Custom Desktop Installer [gd0104]

This is a custom installer for my other software projects.

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I like it when I'm installing new software and there is a custom installer instead of InstallShield or something old looking that's similar.

Continuing from what I said in the description, I'm making this project as I expect that the installer would be seen enough times to warrant a custom look. For example, the installer is both seen when either MatterControl or Cura is updated. I also believe that it sets a more positive first user experience.

The coolest installer in recent memory is Intel's graphic driver:

Intel releases first Windows 11 ready Graphics Driver - gHacks Tech NewsIt's got a modern look and the background is animated with a thundercloud effect.

  • [T] Installation UI appearance

    kelvinA12/22/2022 at 01:22 4 comments

    I've just made the project icon (see below). Me wanting to write this log out has given me the energy to actually go into PowerPoint and create the visuals I'm imagining (because this log would've just been a block of text otherwise, and I don't think any amount of detailed descriptions would actually convey well over text). 

    If you're wondering, the reason why I've been thinking of this project lately is because I watched a 12.5hr playthough of Sonic Forces a few weeks ago and I liked the rank letter animation and the tech-crystal texture seen around the environment. This lead me to think about how I could incorporate those things into a theoretical #T^2 TyMist [gd0138] user interface.The general idea is that the window is going to be a square and there's going to be a smaller, hollow square inside of it that gives the window a visible edge.

    So far, I've only thought about the part when all the files are being created, just after all the user questions have been asked (e.g. install location). 

    Installation... started.

    Before seeing essentially a fancy terminal spew of created files, I want there to be an "Installation... started" animation. It's part of the digital branding I want to have.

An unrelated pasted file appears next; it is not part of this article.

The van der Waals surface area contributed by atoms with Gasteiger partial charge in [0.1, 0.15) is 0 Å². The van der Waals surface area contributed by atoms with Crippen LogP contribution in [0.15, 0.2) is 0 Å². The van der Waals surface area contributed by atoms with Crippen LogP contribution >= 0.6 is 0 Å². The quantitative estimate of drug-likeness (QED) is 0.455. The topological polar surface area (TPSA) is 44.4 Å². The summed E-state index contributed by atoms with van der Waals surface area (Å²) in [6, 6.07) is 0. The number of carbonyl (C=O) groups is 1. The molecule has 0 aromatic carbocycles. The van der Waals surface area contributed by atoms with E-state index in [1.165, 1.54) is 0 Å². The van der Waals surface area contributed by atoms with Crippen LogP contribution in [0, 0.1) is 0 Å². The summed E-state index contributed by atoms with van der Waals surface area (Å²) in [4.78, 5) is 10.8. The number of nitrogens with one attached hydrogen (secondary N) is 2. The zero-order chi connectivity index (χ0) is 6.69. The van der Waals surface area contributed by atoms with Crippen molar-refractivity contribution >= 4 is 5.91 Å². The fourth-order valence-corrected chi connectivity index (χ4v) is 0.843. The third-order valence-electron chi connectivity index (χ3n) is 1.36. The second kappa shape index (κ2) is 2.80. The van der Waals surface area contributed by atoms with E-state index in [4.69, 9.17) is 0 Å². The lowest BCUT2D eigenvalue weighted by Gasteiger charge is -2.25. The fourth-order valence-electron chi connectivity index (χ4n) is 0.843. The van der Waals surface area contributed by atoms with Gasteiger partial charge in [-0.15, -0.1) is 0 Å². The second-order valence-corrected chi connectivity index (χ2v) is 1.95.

1. Installation
    2. Installation.
    3. Installation..
    4. Installation...
    5. Installation... started.
    The first font I tried was Century Gothic because it was the closest to the font I had in my mind, but the issue is that the dots were circular. 
    Next was Essense Sans (the font used on #Teti [gd0022] and #Interval Provisional [gd0097] ) and it looks fresh, though compressed. I've always thought this (and that it's too thin) ever since I first downloaded the font sometime pre 2015). After fixing that, the "started" part seemed harder to read than necessary, so I tried this:
    I don't think this is quite the vibe I was going for here. 
    I tried umopMedium because I thought it'd look cool, which it does. The width of the characters also makes it impractical.
    This might work, though it doesn't look as "fresh" (refridgeration feeling) as when more of "started" cut into the hollow square.
    This also might work? However, I start to creep back into the readability issue.

    Installation... finished.

    Moving on, after the lines of filenames being added, there'd be a similar animation to the "started" one, just that all white/alpha will be inverted and the filename text will be cleared.

    I'm imagining that any video intro I'd create will start with a full white frame with the text in the lower left corner, where the animated glitter liquid can be seen (essentially, a 16:9 of the white panel). Thus, it makes 100% sense to include it in the installer.


    After this, the text will move up so that options to either close the window or open the program straight afterward have space. If the user wants to open the program (which is usually the case), I want to have an animation where the white part of the square shrinks and becomes the middle square of my logo: